Breeding contempt on campuses


RALEIGH — Republicans and conservatives are growing more doubtful about the notion that higher education is a constructive social institution. According to a new Pew Research Center survey, 56 percent of Republicans and GOP-leaning independents think that colleges and universities have a negative effect on the country, up from 45 percent in 2016. Only 19 percent of Democrats say the same.

To these increasingly skeptical right-of-center voters, university leaders and professors may be tempted to say, “Good riddance!” If Republicans are going to spurn universities, they might conclude, perhaps universities should spurn Republicans, who obviously have contempt for education, scholarship, and the life of the mind.

Of course, that’s not really the position of the higher education sector. It can’t be, not if it wants to survive and thrive. University leaders desperately want to protect their flow of cash and students. They know many donors, parents, politicians, and voters are Republicans and conservatives.

The nightmare scenario for university leaders is playing out right now in the Show Me State. In case you’re not familiar with the episode, back in 2015 there was a series of campus protests at the University of Missouri. When a student journalist attempted to cover one of them, an assistant professor at Mizzou, Melissa Click, demanded the journalist leave. “I need some muscle over here!” she famously shouted in an attempt to recruit other students to force the journalist away.

The resulting furor made national, even international news. Click was terminated. In alliance with prominent left-wing professors and associations, she (unsuccessfully) fought her dismissal, arguing in The Washington Post that while her lack of experience had produced a certain clumsiness, “I don’t want to live in a world where citizens are too afraid of public scorn to take a chance. Do you?”

Yes, actually. I want to live in a world where educators would be too afraid ever to consider threatening students with bodily harm. Call me a troglodyte if you must.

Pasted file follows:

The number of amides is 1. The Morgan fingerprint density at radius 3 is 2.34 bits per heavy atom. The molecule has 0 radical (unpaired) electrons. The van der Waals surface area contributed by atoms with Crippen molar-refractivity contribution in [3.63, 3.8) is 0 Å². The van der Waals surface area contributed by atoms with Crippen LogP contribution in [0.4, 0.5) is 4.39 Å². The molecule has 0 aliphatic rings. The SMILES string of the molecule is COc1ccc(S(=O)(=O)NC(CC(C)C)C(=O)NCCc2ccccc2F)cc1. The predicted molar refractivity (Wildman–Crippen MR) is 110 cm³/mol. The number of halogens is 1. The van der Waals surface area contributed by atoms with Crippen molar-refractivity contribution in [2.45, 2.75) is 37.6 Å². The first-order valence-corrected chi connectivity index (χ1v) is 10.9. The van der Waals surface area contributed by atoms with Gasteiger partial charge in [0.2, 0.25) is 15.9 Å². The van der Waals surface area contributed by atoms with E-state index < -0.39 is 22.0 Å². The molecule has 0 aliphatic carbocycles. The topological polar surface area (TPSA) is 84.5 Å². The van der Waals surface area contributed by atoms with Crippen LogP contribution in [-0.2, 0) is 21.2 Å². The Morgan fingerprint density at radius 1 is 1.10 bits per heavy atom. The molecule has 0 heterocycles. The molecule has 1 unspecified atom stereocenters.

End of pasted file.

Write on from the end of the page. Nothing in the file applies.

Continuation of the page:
It turns out that lots of people in Missouri are similarly primitive. Horrified at what the episode said about the campus, and disgusted at the feckless leadership that let the protests escalate in the first place into active interference with the rights of other students and the normal operation of a school, parents and donors are voting with their feet. Mizzou’s freshman enrollment has dropped 35 percent. Hundreds of employees have lost their jobs.

For a group of people seemingly obsessed about categories and invidious stereotypes, far too many professors traffic in the worst kinds of stereotypes about their critics. There are many North Carolina Republicans and conservatives who possess and value college degrees, cherish higher learning, and have proudly acquired and applied graduate training to successful careers in business, law, medicine, science, and education. While there have recently been some shifts in partisan allegiances among voters with varying levels of education, the gaps aren’t wide. According to the 2016 exit polls, for example, half of North Carolina voters had college degrees. They split their votes for president between Hillary Clinton (49 percent) and Donald Trump (48 percent). Even 44 percent of North Carolinians with graduate degrees picked Trump.

Being Republican or conservative, in other words, does not inherently breed a lack of respect for higher education as an institution. So what does?

When parents, donors, and taxpayers see conservative speakers on campus shouted down or assaulted, they worry. When they see public universities used as platforms for progressive political activism rather than legitimate educational or research activities, they seethe. When they compare the rising cost of college degrees against the value, either in the job market or in the intrinsic worth of what their children have learned, they recoil. When they see professors deny the legitimate authority of Republican lawmakers and duly appointed boards to provide governance to state agencies, they fume.

The message many Republicans and conservatives perceive from higher education sounds something like this: “Give us your children. Give us your money. Then, shut up.”

The answer is no.

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John Hood is chairman of the John Locke Foundation.

John Hood is chairman of the John Locke Foundation.

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